The Globalization of Interculturality
Huamboya Municipality, Morona Santiago Province
In this paper, I would like to discuss the idea of interculturality and its importance to one of the themes of this conference, the coexistence of cultures. Every person is born with his or her own culture. We all occupy a distinct space, where we create our lives -- often in the midst of a struggle between cultural complexes – and where we also create new human beings who inherit our culture. We want these children, and others like them, to live at peace with nature. And based on this cultural value -- which flows from Indigenous thinking, for I myself am a Shuar -- I would like to state the following.
The manner in which national republics were built was irresponsible, for it has led to the development of national cultures that disregard the diversity of cultures existing within these modern states. Part of this state formation has been the adoption of unrealistic laws, a situation that has given rise to constant struggle.
A clear example of this is in my own country, Ecuador, in which recognition of intercultural relations, or plurinationalism, has been achieved only through the joint action of all Indigenous groups in the country. We have been able to establish a respected space for ourselves both socially and politically. And consequently, our laws have changed because we Indigenous people contributed to changing them. We have participated in democratic elections, and through this, we have managed to carve out a respectable space for ourselves. Currently, there is an Indigenous woman, a Quechua, who is a representative in our National Congress and the Vice President of the Republic of Ecuador. So now an Indigenous woman has also been able to carve out a space for herself, not only men.
I must say with courage and pride that we value our identity. We value our culture. We have maintained our identities as members of our cultures, and we have resisted being assimilated by other cultural groups. Where we are treated with contempt and called “Indios” -- not members of humanity in the full sense of the word -- we have struggled to defend ourselves. We work toward good intercultural relations.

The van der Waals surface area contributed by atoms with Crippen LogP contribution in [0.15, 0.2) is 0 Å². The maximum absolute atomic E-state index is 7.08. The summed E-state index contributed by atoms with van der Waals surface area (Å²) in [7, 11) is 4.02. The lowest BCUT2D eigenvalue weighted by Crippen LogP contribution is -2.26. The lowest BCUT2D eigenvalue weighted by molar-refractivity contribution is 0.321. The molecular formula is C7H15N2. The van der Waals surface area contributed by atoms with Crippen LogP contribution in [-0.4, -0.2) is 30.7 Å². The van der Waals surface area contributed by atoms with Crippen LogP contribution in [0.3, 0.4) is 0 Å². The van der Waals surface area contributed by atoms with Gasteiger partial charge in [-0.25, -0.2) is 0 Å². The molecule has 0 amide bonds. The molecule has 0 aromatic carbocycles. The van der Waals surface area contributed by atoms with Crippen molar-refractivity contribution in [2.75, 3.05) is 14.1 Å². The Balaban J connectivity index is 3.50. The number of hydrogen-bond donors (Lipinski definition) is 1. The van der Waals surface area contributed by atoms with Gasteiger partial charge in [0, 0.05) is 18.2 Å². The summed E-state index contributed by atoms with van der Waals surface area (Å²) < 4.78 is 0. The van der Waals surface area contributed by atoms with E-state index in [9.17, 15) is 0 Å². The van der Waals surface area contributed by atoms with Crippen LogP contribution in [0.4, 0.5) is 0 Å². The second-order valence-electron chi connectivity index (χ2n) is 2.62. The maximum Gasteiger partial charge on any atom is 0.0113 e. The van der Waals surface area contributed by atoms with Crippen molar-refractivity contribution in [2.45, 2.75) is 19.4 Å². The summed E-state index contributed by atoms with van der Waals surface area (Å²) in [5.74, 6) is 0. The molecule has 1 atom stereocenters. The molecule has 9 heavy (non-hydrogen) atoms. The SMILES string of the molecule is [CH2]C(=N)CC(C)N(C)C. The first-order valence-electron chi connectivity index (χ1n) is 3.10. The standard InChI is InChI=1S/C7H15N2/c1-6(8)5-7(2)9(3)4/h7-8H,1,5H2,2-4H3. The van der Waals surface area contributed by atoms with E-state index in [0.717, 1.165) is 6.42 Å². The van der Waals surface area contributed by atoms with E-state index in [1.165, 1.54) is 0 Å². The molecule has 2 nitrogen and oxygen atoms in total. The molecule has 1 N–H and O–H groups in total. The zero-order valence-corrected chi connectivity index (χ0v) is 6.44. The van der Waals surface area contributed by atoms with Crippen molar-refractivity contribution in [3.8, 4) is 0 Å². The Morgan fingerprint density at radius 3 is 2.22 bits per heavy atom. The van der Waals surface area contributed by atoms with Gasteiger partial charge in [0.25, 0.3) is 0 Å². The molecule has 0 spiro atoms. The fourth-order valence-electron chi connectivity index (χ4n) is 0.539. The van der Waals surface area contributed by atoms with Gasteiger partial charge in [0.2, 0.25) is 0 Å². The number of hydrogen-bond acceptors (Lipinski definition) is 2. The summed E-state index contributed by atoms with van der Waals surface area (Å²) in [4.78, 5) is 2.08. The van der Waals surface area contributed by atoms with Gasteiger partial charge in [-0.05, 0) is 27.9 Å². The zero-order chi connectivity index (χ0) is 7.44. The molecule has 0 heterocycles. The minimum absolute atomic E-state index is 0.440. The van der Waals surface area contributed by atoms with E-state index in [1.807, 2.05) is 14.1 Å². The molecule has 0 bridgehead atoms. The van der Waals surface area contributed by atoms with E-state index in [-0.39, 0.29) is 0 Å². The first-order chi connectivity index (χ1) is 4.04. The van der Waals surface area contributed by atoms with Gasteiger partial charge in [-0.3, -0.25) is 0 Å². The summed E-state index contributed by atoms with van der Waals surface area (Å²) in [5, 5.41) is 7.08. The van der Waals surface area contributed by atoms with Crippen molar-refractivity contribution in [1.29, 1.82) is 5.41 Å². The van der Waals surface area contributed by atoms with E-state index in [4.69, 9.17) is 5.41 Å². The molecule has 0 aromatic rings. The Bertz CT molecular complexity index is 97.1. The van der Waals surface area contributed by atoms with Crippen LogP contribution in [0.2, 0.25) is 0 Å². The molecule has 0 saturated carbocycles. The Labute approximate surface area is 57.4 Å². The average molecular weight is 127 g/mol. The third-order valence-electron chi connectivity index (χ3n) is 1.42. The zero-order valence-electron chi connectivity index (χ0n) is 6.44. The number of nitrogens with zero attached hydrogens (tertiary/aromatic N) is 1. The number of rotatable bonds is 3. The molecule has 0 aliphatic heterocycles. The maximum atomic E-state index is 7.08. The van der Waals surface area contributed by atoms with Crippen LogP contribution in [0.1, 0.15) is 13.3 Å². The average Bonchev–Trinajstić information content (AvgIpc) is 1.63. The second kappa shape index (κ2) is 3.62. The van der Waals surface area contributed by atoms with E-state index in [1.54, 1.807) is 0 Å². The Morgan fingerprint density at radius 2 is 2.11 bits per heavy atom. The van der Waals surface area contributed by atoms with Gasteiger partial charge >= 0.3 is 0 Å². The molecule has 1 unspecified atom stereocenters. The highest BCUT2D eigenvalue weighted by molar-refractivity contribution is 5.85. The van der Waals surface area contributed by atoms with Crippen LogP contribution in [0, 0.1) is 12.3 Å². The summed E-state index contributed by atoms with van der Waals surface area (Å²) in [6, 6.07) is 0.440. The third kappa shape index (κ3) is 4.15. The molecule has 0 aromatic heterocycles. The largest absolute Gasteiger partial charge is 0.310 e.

When countries develop social pathologies, it is not only because there are economic problems but also because social and cultural differences are marked by difficulties. And consequently, we believe that those of us who have our own culture must remain hopeful and engaged in the struggle to secure a space in this world of modern technology, in which minorities are often invited to disappear. In the future, states should have no single state culture. Local cultures should not be turned into objects of folklore, of marketing, and of commerce, nor should the only places for old cultures be repositories in museums or descriptions in books. And we must avoid being represented only in monuments. No, we are a culture that is alive. We are a culture that generates and regenerates itself, and we shall struggle to continue living despite the great threats we face.
I am a Shuar. I am proud to be one that nature made so. This is why I walk and I work as a Shuar does. I come from a family of warriors that shrank human heads. Today we want to shrink human egos so they will accept a globalization of cultures that does not merge the many into one. And we want state and national governments to support changes in laws so that they promote, defend, and foster different cultures and include cultural matters in their national educational curricula. Then this form of knowledge will not be seen as relegated only to Indians, anthropologists, artisans, and musicians, but be part of mankind’s legacy.
That is what we mean by intercultural relations. We ourselves would like to learn about other cultures. We would like to know them, however, without losing what we are, our own identities. And this is why we ought to establish and defend a global policy of a two-way street for cultures. And so on this occasion, I believe that UNESCO and we the participants at this gathering, be we here as official delegates or as observers, should think of ways to further the existence and the development of these many cultures with the tools available to us in our work. The globalization of interculturality will help our culture and our people continue to exist.
And consequently, I recommend to the leadership of UNESCO and other organizations such as the Smithsonian that we submit as our only resolution the idea that the entire year 2000 should be the World Year of Cultures. This would be a time for state and national governments in the world to change their way of thinking about the diversity of cultures within their borders and to promote and celebrate the richness of our cultures in both small communities and large cities. Let us promote and celebrate them, even as technology is trying to destroy us and file us in some old museum.
Let me finish by saying that we still have time. In this world there are people who have hope -- people like us, who are hoping to change conditions and promote interculturality. That is what will save us from the destruction done to the world under a pretext of “modern development.” We must defend the way we think. We must defend our human geography and must struggle to continue living in this world despite a multitude of adversities and threats. We must require that governments respect the cultures of the world. And this means they must respect mankind’s right to continue living through these many cultures. I thank you very much.